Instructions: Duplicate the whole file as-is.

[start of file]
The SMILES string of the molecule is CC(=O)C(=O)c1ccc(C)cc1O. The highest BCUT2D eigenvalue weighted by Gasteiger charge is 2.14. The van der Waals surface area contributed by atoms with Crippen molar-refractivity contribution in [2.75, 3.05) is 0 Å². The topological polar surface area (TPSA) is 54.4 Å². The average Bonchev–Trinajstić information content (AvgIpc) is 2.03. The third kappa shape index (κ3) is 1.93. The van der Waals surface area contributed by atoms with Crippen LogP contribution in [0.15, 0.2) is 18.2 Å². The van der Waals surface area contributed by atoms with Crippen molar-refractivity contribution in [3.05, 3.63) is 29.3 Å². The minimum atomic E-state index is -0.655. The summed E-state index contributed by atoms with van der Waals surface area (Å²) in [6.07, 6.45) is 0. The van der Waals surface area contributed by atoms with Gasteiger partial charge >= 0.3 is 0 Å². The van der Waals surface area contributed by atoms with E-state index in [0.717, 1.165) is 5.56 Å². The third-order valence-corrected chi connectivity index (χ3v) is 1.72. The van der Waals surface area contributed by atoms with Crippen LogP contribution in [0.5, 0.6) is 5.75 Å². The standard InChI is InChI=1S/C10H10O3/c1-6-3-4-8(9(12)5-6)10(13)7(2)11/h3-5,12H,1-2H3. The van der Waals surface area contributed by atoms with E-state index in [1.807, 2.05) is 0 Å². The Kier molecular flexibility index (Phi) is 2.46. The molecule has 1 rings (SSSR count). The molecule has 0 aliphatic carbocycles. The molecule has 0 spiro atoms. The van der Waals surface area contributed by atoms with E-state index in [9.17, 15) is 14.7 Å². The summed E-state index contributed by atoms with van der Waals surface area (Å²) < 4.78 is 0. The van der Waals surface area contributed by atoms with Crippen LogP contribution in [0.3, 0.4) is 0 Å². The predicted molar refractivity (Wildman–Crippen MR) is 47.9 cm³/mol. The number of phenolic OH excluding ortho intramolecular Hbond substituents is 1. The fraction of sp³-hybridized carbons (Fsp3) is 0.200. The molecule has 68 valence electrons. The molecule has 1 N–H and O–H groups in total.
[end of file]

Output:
The SMILES string of the molecule is CC(=O)C(=O)c1ccc(C)cc1O. The highest BCUT2D eigenvalue weighted by Gasteiger charge is 2.14. The van der Waals surface area contributed by atoms with Crippen molar-refractivity contribution in [2.75, 3.05) is 0 Å². The topological polar surface area (TPSA) is 54.4 Å². The average Bonchev–Trinajstić information content (AvgIpc) is 2.03. The third kappa shape index (κ3) is 1.93. The van der Waals surface area contributed by atoms with Crippen LogP contribution in [0.15, 0.2) is 18.2 Å². The van der Waals surface area contributed by atoms with Crippen molar-refractivity contribution in [3.05, 3.63) is 29.3 Å². The minimum atomic E-state index is -0.655. The summed E-state index contributed by atoms with van der Waals surface area (Å²) in [6.07, 6.45) is 0. The van der Waals surface area contributed by atoms with Gasteiger partial charge >= 0.3 is 0 Å². The van der Waals surface area contributed by atoms with E-state index in [0.717, 1.165) is 5.56 Å². The third-order valence-corrected chi connectivity index (χ3v) is 1.72. The van der Waals surface area contributed by atoms with Crippen LogP contribution in [0.5, 0.6) is 5.75 Å². The standard InChI is InChI=1S/C10H10O3/c1-6-3-4-8(9(12)5-6)10(13)7(2)11/h3-5,12H,1-2H3. The van der Waals surface area contributed by atoms with E-state index in [1.807, 2.05) is 0 Å². The Kier molecular flexibility index (Phi) is 2.46. The molecule has 1 rings (SSSR count). The molecule has 0 aliphatic carbocycles. The molecule has 0 spiro atoms. The van der Waals surface area contributed by atoms with E-state index in [9.17, 15) is 14.7 Å². The summed E-state index contributed by atoms with van der Waals surface area (Å²) < 4.78 is 0. The van der Waals surface area contributed by atoms with Crippen LogP contribution in [0.3, 0.4) is 0 Å². The predicted molar refractivity (Wildman–Crippen MR) is 47.9 cm³/mol. The number of phenolic OH excluding ortho intramolecular Hbond substituents is 1. The fraction of sp³-hybridized carbons (Fsp3) is 0.200. The molecule has 68 valence electrons. The molecule has 1 N–H and O–H groups in total.